Newbie Feeder

Discussion in 'Newbies forum' started by Matt and Suz, Feb 27, 2018.

  1. Matt and Suz

    Matt and Suz Not so new Member

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    Wow what a post lol. Well now I am unsure what to do. I had a plan to leave the little one for a few days and try again but I have no way to know if I am doing it right or to learm new techniques.

    I would have happily taken the python back to the breeder to feed but he hasn't replied to my last message so I don't think he is interested.

    I have tried a lot of different things with the tongs and I have wasted about 8 pinkies now. This doesnt really bother me but I just want it to eat. Unfortunately without your knowledge I will just have to keep trying.

    I have spaced the tub up off the heat matt so i will see what temps it sits at now and I will be picking up the thermostat today.

    Thanks very much for your advice.

    Cheers, Matt
     
  2. pythoninfinite

    pythoninfinite Subscriber Subscriber

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    Thanks for the supportive comments Sdaji. I agree with you totally on the feed asap suggestion, for the very same reasons you put forward. Very young snakes are itinerant by nature (larger, older pythons can be pretty sedentary if they find a place with suitable shelter and enough food), so I don't believe there is any major stress involved in introducing them to a new home, and as long as the husbandry parameters are good, offering food within a few hours is a good idea. I'm sure it helps to settle them in. (I received a 3 month old GTP from a friend a couple of weeks ago - these are supposed to be notoriously sensitive to change - and it took a pinky without hesitation the first evening). Most snakes encounter constantly changing landscapes in their lives, so a change from one enclosure to another (assuming enclosure size, location, shelter and temperature are suitable) will not normally send it into shock.

    With regard to the temperature fluctuations, I should have made my comment a bit clearer... for reasons of safety and economy, I usually use the lowest wattage possible to get the desired heat during the day - say 32 floor temp for a Carpet or around 29 air temp for my GTPs. The wattage that gives me the desired temp during the day usually won't maintain 32C 24/7, but might allow a drop of about 5C at night, in the house, on a cool night. This is still quite enough to maintain nocturnal activity (around 27C) in baby snakes, and they will all feed at that temp. My GTPs drop to around 24 even in summer (lower in winter - day/night thermostat), and at that temp they are still highly active (as active as these things ever are...) and will smash food when offered. I wasn't suggesting that the heat source be turned off, just that if it doesn't quite maintain an even temp 24/7, then no harm is likely to be done.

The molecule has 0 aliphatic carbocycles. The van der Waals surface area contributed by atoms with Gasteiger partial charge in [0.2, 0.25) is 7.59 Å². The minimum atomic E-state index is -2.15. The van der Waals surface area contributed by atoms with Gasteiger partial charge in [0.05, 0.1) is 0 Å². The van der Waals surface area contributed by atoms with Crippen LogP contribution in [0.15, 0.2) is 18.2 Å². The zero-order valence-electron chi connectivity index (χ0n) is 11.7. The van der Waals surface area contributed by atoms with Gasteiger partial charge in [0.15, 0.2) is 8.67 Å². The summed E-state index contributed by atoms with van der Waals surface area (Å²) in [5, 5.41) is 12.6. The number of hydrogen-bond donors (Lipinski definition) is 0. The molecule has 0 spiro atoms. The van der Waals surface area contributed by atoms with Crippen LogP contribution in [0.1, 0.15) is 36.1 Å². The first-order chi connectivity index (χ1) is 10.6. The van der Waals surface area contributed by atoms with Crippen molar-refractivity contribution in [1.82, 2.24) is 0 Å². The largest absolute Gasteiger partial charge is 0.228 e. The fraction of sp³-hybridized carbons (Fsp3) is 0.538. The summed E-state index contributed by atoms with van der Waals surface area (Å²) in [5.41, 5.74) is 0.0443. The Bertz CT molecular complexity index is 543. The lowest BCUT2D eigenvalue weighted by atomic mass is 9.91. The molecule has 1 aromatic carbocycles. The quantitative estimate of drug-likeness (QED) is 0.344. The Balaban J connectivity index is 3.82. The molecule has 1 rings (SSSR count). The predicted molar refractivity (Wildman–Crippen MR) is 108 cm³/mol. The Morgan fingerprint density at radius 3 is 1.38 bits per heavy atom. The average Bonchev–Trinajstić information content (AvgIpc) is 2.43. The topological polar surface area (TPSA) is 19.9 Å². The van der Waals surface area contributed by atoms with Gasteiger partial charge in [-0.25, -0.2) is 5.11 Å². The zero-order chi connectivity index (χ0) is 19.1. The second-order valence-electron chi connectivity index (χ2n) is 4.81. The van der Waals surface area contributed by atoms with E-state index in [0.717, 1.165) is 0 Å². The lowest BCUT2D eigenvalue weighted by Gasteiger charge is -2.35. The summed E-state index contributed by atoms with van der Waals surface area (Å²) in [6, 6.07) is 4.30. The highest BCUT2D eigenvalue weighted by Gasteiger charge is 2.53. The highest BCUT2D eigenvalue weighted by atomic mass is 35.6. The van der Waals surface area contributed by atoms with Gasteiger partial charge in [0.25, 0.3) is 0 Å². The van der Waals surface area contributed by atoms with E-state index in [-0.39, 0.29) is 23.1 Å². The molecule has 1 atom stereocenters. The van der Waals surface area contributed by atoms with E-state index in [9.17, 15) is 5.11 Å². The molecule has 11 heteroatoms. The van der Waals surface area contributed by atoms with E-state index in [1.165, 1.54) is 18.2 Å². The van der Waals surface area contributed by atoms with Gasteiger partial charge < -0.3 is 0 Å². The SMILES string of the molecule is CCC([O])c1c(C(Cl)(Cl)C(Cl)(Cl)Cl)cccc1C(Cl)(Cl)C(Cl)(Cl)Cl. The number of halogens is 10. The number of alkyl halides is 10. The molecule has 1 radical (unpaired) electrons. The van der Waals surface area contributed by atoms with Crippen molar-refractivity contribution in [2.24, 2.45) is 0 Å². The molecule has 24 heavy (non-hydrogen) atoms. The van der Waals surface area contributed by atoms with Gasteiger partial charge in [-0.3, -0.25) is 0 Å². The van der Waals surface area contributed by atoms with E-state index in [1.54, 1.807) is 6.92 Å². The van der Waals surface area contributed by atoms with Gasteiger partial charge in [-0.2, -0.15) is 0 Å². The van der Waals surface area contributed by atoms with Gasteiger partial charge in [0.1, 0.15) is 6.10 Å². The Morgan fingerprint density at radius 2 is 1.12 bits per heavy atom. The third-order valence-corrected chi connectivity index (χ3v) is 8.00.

It's only my theory, but I believe that along with habitually overfeeding our snakes (especially adults), we probably tend to keep them too warm for too long especially in the long term. Feeding hatchies regularly is a good idea to get them over the delicate stage asap, but after 18 months/2 years, I tend to feed randomly - maybe a week or two apart then a five - six week gap, or whenever I think of it. It does them no harm, and they maintain a good degree of vigour, especially for the first feed in 5 or 6 weeks ;). Tongs/forceps are definitely recommended then!

    Jamie
     
  3. Nero Egernia

    Nero Egernia Subscriber Subscriber

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    Going from personal experience here, I've had a few carpet pythons eat within an hour of taking them home and releasing them into their new enclosures, two of which were apparently problem feeders, one being sustained on Herpaboost, and another mostly forced-fed for the first year of its life. Often, they would've had a very "stressful" day sitting in the car and then having a 5 hour+ drive home. Not to mention I don't wait 1-2 weeks before handling my critters. I handle them whenever it suits me. I tend to take new acquisitions out the very next day for photo-shoots. But each snake's an individual and will respond accordingly. What may work for you may not work for me and vice versa. There's no strict rules.

    On the whole, however, I think we tend to coddle our reptiles too much. They're tougher than most would think.
     
  4. pythoninfinite

    pythoninfinite Subscriber Subscriber

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    Hi Matt, you've received a lot of good advice here, and it can be a bit confusing. Try not to overthink it. Just get the temps as close to those recommended here, the shelters organised, and things should be fine. As mentioned, it won't hurt your animal to go without food for quite a while, but I know it can make a new keeper anxious - I have to admit, after 50 odd years, I still get a kick out of seeing the first meal taken. backing off for a few days might be good for you too. Do see if you can get larger fuzzy or very small weaner mice to offer - I have always had far greater success with those than with pink mice. I'm sure we can get the show on the road for you. As long as the breeder was telling the truth about it having been fed in the first place.

    Jamie
     
  5. Flaviemys purvisi

    Flaviemys purvisi Very Well-Known Member

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    When I got my new stimmy, I picked it up on a Wednesday arv about 4:30pm. 6pm the following night I offered it a feed and it smashed it. Hasn't missed a feed since. I've no doubt my spotted would have been exactly the same except unknown to me when I first acquired it, it was in shed so it turned down my food offerings for a couple of weeks. Once it shed I was like "ah makes sense now" smashed the next food offering and hasn't missed a feed since.